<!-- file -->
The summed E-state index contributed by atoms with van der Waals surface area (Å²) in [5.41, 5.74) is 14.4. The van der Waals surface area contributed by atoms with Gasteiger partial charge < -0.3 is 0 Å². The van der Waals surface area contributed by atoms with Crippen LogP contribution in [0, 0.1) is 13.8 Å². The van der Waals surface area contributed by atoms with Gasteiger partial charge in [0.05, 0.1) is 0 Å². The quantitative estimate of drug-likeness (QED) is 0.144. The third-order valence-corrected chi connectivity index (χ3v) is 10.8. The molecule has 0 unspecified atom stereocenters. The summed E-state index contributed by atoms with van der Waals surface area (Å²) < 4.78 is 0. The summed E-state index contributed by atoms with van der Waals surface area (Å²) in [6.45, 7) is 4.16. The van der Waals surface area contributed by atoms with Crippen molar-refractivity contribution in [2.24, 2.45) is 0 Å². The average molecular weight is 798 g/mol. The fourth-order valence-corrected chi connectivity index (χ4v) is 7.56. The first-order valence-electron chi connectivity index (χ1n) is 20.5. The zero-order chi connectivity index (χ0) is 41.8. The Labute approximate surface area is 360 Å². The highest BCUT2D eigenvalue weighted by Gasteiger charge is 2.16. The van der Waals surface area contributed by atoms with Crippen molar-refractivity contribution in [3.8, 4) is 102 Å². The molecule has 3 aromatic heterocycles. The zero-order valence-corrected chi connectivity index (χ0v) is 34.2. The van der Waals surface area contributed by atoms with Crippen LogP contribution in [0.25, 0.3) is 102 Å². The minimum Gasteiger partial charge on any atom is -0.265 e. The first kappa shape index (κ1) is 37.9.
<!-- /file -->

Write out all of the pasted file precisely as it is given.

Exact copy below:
The summed E-state index contributed by atoms with van der Waals surface area (Å²) in [5.41, 5.74) is 14.4. The van der Waals surface area contributed by atoms with Gasteiger partial charge < -0.3 is 0 Å². The van der Waals surface area contributed by atoms with Crippen LogP contribution in [0, 0.1) is 13.8 Å². The van der Waals surface area contributed by atoms with Gasteiger partial charge in [0.05, 0.1) is 0 Å². The quantitative estimate of drug-likeness (QED) is 0.144. The third-order valence-corrected chi connectivity index (χ3v) is 10.8. The molecule has 0 unspecified atom stereocenters. The summed E-state index contributed by atoms with van der Waals surface area (Å²) < 4.78 is 0. The summed E-state index contributed by atoms with van der Waals surface area (Å²) in [6.45, 7) is 4.16. The van der Waals surface area contributed by atoms with Crippen molar-refractivity contribution in [2.24, 2.45) is 0 Å². The average molecular weight is 798 g/mol. The fourth-order valence-corrected chi connectivity index (χ4v) is 7.56. The first-order valence-electron chi connectivity index (χ1n) is 20.5. The zero-order chi connectivity index (χ0) is 41.8. The Labute approximate surface area is 360 Å². The highest BCUT2D eigenvalue weighted by Gasteiger charge is 2.16. The van der Waals surface area contributed by atoms with Crippen molar-refractivity contribution in [3.8, 4) is 102 Å². The molecule has 3 aromatic heterocycles. The zero-order valence-corrected chi connectivity index (χ0v) is 34.2. The van der Waals surface area contributed by atoms with Crippen LogP contribution in [0.25, 0.3) is 102 Å². The minimum Gasteiger partial charge on any atom is -0.265 e. The first kappa shape index (κ1) is 37.9.